A provision for $300 in extra unemployment checks for Americans who qualify has made it into a new bill proposed by Republicans in the U.S. Senate.
The bill, which was proposed on September 8, is called the “skinny bill” by Republicans and the “emaciated bill” by Democrats because it only includes some items on the relief plan wish list. It does not include a second round of stimulus checks for the American people.
Rather, the bill includes the $300 per week enhanced unemployment checks through late December. According to CNBC, it also gives small businesses more loans through the Paycheck Protection Program and creates COVID-19 liability protections.
The move comes as some states have already received permission from the federal government to give people an extra $300 in unemployment benefits, and some of them are already sending out checks. The significance of the Senate proposal is that it would, if passed, give Congressional authority to the idea. Previously, President Donald Trump used an executive memorandum to authorize the extra checks paid through FEMA funds, but some question his legal ability to do so since Congress was granted funding powers by the U.S. Constitution.
Here’s what you need to know:
Some States Have Already Started Sending Out Checks
In most states, the extra checks won’t go out until late September or October. That’s because they can take several weeks to process once FEMA signs off on a state’s application.
In almost all cases, people can expect to receive $300, not $400. The president, when he announced the executive memorandum on unemployment checks, promised Americans the $400. However, he said that 75% of that would be funded by the federal government; the rest was up to the states. A couple states have given people the extra $100, but most have not, at least so far.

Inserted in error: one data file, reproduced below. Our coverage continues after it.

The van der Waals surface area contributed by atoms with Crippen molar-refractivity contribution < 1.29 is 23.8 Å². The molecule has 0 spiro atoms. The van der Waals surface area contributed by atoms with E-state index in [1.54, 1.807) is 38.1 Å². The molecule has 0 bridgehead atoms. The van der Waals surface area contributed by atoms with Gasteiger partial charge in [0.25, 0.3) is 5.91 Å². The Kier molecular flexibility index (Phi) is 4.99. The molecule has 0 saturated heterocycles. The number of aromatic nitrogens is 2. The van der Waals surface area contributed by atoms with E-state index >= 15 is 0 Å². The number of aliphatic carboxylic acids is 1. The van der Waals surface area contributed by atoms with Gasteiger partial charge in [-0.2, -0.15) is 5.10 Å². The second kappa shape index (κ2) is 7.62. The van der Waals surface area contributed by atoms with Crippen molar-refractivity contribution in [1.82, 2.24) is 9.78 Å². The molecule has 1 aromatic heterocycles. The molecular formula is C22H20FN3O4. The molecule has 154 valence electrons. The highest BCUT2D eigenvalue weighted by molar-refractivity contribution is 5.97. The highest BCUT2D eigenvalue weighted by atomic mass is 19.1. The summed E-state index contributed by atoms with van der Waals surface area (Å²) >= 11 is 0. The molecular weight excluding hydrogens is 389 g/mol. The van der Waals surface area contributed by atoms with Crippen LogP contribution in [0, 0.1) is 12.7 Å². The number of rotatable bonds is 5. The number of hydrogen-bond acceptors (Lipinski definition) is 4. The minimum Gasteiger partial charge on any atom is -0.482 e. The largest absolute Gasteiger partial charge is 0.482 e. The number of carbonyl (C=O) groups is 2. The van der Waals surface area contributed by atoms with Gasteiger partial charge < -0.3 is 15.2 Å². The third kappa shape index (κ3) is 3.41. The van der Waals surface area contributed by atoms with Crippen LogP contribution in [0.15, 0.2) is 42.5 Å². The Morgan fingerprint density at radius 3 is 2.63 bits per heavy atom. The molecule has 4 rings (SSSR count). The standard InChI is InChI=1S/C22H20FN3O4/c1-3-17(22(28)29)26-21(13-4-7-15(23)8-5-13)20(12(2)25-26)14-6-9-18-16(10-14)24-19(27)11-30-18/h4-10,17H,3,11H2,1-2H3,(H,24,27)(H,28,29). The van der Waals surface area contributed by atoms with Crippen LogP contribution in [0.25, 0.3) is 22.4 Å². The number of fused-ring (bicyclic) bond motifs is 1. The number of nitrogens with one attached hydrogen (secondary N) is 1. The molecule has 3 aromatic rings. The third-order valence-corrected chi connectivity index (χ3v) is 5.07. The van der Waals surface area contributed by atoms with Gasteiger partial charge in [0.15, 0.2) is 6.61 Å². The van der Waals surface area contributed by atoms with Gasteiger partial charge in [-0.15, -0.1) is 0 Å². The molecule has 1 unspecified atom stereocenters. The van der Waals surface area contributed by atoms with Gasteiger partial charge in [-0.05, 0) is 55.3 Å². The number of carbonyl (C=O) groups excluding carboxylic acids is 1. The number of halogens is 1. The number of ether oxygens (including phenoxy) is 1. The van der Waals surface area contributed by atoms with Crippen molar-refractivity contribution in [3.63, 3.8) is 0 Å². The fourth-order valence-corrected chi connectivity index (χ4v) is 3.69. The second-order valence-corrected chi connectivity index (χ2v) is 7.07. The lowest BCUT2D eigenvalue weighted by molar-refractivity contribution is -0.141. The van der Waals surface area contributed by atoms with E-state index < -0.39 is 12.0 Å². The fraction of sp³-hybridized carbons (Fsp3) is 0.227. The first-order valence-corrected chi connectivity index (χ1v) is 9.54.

The $300 a week marks a 50% cut in the $600 weekly checks unemployed Americans first received early on in the pandemic. Republicans didn’t approve extending that figure, arguing it gives people too much of an incentive not to work.
Forbes has published details about each state’s amount and timeline for the extra unemployment benefits.
The Skinny Bill Faces Democratic Opposition
Leader McConnell is finally realizing the damage caused by his one-sided “pause” to America’s coronavirus response. Yet a quick glance at his emaciated bill reveals it is designed to allow vulnerable GOP Senators to “check the box," while failing to put #FamiliesFirst.
— Nancy Pelosi (@SpeakerPelosi) September 8, 2020
The so-called skinny bill might not make it through Democrats in the Senate or House. Democratic leaders are already criticizing it. Their votes are needed to get to the 60 required in the Senate to pass the measure, but Republicans think public pressure might bring Democrats to the table.
“Senate Republicans appear dead-set on another bill which doesn’t come close to addressing the problems and is headed nowhere,” Democratic Congressional leaders Nancy Pelosi and Chuck Schumer said in a joint statement.
“Democrats want to work on bipartisan legislation that will meet the urgent needs of the American people but Republicans continue to move in the wrong direction.”
Pelosi called it an “emaciated bill” on Twitter, writing, “Leader McConnell is finally realizing the damage caused by his one-sided “pause” to America’s coronavirus response. Yet a quick glance at his emaciated bill reveals it is designed to allow vulnerable GOP Senators to ‘check the box,’ while failing to put #FamiliesFirst.”
Majority Leader Mitch McConnell, a Republican, sounded more optimistic, saying a vote would likely come September 10. “The American people don’t need us to keep arguing over what might be perfect, they need us to actually make a law,” McConnell said on September 8, according to Politico. “We’re going to get stonewalling of Democratic leaders out from behind closed doors and put this to a vote out here on the floor. And it’s going to happen this week.”